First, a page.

Adam Bouyamourn: Fed is more than just a black box of rational actors
US labour market data is improving, leading some to wonder why the Fed raised rates in December before making dovish noises this month.
The US economy looks stronger now than it did in December, with jobs numbers continuing to improve and unemployment heading into territory that once upon a time would have been called full employment.
The Fed is now looking at more fine-grained measures of unemployment. Many people remain in part-time jobs while looking for full-time jobs. The economically inactive population among people of working age remains high by historical standards. These measures mean that the Fed will delay for longer, the Federal Open Markets Committee said in its latest minutes.
In the textbooks, the Fed cares about its dual mandate – to pursue full employment and maintain a stable price level. The Phillips Curve, which posits trade-offs between inflation and unemployment, is its analytical model for this. So the Fed looks at labour market data and the price level to figure out where on the Philips Curve the US economy is. That allows it to set interest rates in an attempt to influence both employment and inflation.
Three sources make me wonder whether this really is a complete picture of how the chairwoman Janet Yellen and her team decide on the rate that matters.
Ask a Fed governor and they’ll tell you that unlike HSBC they have no desire to become the world’s global bank.
But to the economic historian Barry Eichengreen, with the US economy diverging from the rest of the world, it looks like the Federal Reserve may not be entirely insensitive to what’s going on elsewhere.
The Fed has regularly organised swap lines to crisis-hit countries, and through regular mentions of its terms of trade and the US’s exchange rate, it has considered the impact of its interest rate rises on the economies of its trading partners, albeit in a roundabout sort of way.
For the long list of countries with their currencies pegged to the dollar – including every nation of the Gulf Cooperation Council, with an asterisk next to Kuwait – that is good news. Emerging markets tied to the dollar subordinate their monetary policies to those of the US.
That is fine if emerging markets grow when the US grows. But the IMF has released numerous warnings about capital outflows, slower growth and mounting corporate debt piles in emerging market countries.
If the Fed is cognisant of its role as the world’s central bank, it should act more dovishly than current US data suggests.
I recently read The Power and Independence of the Federal Reserve by Peter Conti-Brown at Wharton.
Conti-Brown offers a sensitive and detailed portrait of the operations of the Fed. Politics – institutional, rather than domestic – plays a key role in the decisions of Fed actors. Under the Richard Nixon, the Fed chair Arthur Burns read from the same songsheet as the president. Fed chairs have proved willing to accept constraints – by deferring to other political institutions – on certain areas of their authority in exchange for freedom in others. Alan Greenspan was opposed to gaining further regulatory oversight over banks, perhaps because he did not wish to do so.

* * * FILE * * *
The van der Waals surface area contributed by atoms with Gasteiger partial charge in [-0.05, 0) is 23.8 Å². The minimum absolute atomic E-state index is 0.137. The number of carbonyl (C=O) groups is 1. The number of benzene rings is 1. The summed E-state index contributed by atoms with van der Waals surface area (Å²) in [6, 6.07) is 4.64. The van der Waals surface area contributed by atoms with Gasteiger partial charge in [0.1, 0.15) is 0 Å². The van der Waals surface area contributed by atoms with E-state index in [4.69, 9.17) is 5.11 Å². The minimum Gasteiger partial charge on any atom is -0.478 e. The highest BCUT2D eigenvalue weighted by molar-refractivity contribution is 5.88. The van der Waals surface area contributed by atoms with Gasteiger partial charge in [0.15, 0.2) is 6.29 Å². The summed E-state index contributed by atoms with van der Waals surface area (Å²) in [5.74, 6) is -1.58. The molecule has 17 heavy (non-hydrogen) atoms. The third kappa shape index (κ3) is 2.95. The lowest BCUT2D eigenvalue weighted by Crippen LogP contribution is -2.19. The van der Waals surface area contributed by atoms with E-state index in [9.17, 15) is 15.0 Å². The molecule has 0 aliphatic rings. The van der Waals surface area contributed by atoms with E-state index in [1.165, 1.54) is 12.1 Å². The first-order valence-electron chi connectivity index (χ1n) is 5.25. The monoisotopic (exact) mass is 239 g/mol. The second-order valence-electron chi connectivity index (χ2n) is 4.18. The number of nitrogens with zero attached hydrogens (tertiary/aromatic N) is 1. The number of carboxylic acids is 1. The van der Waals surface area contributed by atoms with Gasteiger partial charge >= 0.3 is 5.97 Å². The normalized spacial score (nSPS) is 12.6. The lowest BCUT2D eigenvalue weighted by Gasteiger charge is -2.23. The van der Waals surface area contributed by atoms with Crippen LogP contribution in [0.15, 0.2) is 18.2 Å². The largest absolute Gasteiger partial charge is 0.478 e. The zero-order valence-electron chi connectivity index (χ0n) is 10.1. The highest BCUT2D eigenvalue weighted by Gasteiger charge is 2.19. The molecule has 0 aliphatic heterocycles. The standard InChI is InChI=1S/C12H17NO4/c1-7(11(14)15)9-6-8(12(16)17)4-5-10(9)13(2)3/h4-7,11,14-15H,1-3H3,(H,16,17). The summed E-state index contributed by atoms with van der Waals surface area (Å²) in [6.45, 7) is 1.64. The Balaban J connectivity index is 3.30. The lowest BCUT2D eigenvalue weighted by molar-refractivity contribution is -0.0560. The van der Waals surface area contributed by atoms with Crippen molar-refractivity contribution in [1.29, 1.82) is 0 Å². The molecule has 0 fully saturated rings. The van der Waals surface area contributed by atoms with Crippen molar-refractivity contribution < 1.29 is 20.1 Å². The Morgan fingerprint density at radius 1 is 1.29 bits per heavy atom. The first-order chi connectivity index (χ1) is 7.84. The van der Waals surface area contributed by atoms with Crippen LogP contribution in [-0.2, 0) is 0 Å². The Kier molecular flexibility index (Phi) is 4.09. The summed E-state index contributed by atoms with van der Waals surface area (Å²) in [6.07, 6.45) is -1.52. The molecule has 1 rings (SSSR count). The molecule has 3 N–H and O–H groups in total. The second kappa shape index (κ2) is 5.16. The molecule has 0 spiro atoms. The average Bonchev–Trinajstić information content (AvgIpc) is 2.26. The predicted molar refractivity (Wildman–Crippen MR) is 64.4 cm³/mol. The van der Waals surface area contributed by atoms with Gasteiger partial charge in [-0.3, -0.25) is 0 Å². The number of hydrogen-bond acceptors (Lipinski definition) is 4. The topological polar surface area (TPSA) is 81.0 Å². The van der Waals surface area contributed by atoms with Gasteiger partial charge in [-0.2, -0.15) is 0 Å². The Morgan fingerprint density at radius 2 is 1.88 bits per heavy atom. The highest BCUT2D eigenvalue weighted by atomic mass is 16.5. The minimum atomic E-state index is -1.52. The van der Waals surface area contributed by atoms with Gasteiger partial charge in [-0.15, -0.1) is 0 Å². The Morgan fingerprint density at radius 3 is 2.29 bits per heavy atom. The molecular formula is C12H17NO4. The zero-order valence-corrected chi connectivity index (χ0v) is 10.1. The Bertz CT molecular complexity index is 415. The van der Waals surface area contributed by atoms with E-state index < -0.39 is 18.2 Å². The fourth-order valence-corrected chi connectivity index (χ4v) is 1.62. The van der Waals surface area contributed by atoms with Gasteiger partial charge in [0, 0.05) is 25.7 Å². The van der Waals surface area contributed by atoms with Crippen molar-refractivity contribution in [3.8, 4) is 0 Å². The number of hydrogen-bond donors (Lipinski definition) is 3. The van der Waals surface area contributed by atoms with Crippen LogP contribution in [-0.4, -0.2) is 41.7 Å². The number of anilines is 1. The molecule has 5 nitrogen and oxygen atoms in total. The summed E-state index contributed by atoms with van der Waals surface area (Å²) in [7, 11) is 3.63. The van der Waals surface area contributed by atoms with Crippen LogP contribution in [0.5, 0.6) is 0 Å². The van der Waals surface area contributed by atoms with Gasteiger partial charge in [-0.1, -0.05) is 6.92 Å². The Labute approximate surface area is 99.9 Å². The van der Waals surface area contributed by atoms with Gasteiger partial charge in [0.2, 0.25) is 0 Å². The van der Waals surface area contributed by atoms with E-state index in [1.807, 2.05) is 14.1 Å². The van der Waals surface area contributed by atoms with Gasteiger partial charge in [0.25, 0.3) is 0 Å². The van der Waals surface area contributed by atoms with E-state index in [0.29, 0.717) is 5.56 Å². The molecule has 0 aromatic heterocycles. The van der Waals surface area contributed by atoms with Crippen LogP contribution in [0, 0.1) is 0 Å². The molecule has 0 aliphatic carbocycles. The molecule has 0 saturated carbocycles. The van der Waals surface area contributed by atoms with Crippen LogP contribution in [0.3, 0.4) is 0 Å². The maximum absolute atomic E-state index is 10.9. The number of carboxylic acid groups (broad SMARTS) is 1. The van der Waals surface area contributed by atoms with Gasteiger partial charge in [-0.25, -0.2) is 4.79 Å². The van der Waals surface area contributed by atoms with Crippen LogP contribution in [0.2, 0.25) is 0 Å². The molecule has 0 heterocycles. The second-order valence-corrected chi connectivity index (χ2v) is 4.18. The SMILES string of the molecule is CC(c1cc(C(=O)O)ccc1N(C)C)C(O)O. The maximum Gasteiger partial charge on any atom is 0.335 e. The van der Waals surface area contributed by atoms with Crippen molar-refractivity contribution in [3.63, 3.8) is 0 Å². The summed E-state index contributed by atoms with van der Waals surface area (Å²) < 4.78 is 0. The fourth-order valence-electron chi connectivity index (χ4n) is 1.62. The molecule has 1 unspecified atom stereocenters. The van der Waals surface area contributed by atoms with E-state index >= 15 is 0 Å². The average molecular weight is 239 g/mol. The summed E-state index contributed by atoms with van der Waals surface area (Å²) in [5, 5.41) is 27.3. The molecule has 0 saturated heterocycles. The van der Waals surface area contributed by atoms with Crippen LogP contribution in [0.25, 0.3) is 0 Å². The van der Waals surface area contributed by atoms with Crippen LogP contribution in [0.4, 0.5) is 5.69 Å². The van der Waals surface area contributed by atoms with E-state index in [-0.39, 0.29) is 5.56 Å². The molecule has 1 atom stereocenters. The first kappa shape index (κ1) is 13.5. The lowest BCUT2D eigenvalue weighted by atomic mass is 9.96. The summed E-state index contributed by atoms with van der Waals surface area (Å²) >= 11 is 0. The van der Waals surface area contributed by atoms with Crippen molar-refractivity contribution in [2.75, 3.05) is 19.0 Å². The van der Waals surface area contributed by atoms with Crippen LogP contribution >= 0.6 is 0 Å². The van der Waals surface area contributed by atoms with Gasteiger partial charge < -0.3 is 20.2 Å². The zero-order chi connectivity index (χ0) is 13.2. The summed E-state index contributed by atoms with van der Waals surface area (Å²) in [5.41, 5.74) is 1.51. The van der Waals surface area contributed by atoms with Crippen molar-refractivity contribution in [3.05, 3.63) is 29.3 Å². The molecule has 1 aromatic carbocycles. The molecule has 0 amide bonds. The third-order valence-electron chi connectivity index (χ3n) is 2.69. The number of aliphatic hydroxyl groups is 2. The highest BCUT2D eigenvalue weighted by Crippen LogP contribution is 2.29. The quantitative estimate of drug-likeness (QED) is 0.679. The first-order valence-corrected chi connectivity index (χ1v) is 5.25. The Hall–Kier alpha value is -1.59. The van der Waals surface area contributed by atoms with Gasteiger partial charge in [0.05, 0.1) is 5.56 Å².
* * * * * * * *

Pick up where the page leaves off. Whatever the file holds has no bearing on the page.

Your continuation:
What emerges from Conti-Brown’s book is a picture of the Fed as unwieldy, and significantly influenced by the legal and institutional dynamics of its founding.
There is a long and detailed political science literature on the US supreme court, where the stakes are high. This literature finds that political preferences partially explain some of the decisions justices make. Even in putatively technocratic institutions, public and elite opinion matter. That is why people who disagree with a decision may be partially correct when they sense that purely technical factors were not the sole motivation behind a decision.
And that is why market froth related to slowing growth prospects in China, though not included in many Fed models, may be taken into consideration by dovish Fed governors. And, similarly, the opinions of market participants who believe that the zero lower bound is distortionary and encourages excessive risk taking may also weigh on the minds of hawks.
Larry Summers, a former US treasury secretary, has another point of view – the Fed’s mental models are dated. It is looking at the textbook Phillips Curve suggested by Clinton-era data – that unemployment’s lowest bound is somewhere around 5 per cent, when more fine-grained data suggests otherwise. The economist Brad DeLong thinks that the Fed may just be ignoring the most plausible explanation of the economy’s poor performance since 2008 – that higher expected inflation is needed, and that there are several ways the Fed could encourage this, one of those being the move to a 4 per cent, rather than a 2 per cent, inflation target.
These are theoretically well-founded arguments about the right way to interpret the panels of economic data facing the Fed.
But the moral of Conti-Brown’s book is that the Fed is subtly more complicated than a black box of rational model-following decision-makers. It also listens to markets, and to what’s happening overseas. The Fed is staffed by humans who respond to the distribution of opinion around them, including market participants and foreign countries. That may be part of why Ms Yellen is making dovish noises even as labour markets improve.
Adam Bouyamourn covers economics for The National.
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Published: April 7, 2016 04:00 AM